Why You Should Sprint at Work

By August 27, 2019 September 4th, 2019 No Comments

If you run, swim, ski, bike or do almost any other endurance training, you probably understand the concept of sprint intervals. It’s basically this: You turn on the juice for a short period of time, then dial it back, then turn it up again. Exertion, rest, exertion, rest. Gasp, recover, gasp. Got it?

The benefit, of course, is that over time your lungs and muscles get used to working at a higher level of intensity. You build cardiovascular and muscular capacity. But there’s also a hidden benefit: Sprint intervals require you to focus during the periods of intensity. You can’t daydream when you’re going 100 meters all out. Interval training mixes bouts of focus intermixed with rest.

Interval training can also be applied to work, making you more intensely productive and wildly efficient. Consider:

The Pomodoro Technique

In the 1980s, an Italian guy named Francesco Cirillo developed a time management system that centered on 25-minute work intervals separated by short breaks. Cirillo recommended setting a kitchen timer (his was shaped like a tomato, which translates into Italian as “pomodoro”) for 25 minutes and working until the timer went off. Then, after taking a 2-3 minute break, the worker would resume his or her task for 4-5 more rounds before taking a longer 15-30 minute break. Presto! The focus helped him crush tomatoes faster—or something like that!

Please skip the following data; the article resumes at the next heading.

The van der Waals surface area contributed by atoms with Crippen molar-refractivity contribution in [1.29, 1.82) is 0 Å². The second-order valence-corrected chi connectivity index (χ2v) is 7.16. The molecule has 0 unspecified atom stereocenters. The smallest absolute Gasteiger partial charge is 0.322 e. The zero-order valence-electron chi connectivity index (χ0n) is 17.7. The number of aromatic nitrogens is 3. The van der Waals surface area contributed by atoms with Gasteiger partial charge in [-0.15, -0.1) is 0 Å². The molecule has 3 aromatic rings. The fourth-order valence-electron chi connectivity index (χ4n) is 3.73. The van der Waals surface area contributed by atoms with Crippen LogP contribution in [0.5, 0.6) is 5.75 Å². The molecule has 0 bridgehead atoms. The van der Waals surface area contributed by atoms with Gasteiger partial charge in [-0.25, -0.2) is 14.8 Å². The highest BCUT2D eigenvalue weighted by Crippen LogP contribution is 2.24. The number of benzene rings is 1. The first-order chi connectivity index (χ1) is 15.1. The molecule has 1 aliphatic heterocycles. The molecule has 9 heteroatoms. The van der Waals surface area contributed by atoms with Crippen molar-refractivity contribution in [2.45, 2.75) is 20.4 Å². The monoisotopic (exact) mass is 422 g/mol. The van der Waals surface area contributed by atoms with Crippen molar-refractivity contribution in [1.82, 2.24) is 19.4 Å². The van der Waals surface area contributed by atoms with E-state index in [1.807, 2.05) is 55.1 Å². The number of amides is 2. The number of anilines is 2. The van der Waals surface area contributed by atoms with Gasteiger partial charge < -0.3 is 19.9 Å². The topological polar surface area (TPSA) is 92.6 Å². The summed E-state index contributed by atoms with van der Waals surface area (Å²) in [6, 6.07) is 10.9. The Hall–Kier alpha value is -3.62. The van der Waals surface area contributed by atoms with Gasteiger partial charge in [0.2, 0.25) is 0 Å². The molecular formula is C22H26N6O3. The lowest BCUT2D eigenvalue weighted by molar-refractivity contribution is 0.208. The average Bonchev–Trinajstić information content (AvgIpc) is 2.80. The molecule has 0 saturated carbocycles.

Writing Sprints

For some of us, writing is particularly hard. We dread putting together reports or presentations for colleagues. The sprint concept can be applied here as well. Commit to getting 100 words on paper as fast as possible. Set a clock and look up when you’ve got the first batch down. Then, going forward, try to get another 100 words on the screen or page as quickly as you did the first. Like developing an average pace, this technique will help you jumpstart the project and maintain speed as you plow through.

To-Do Pyramids

Does your to-do list look like a mountain of must-dos? Make the climb easier by clustering them into groups of 1, 2, and 3 tasks. Start with one single task, maybe something super-easy, and complete it. Once that’s done, figure out 2 additional tasks you can do back to back and schedule a time to do them. Once those are complete, repeat the process and knock off 3 tasks. Then slim down to 2, and finally 1. Once you’re over the hump, you’ll find it easy to complete the final 3 tasks, and when you’re all finished, you’ll have completed 9 tasks. Impressive!

Joel Hoekstra

Author Joel Hoekstra

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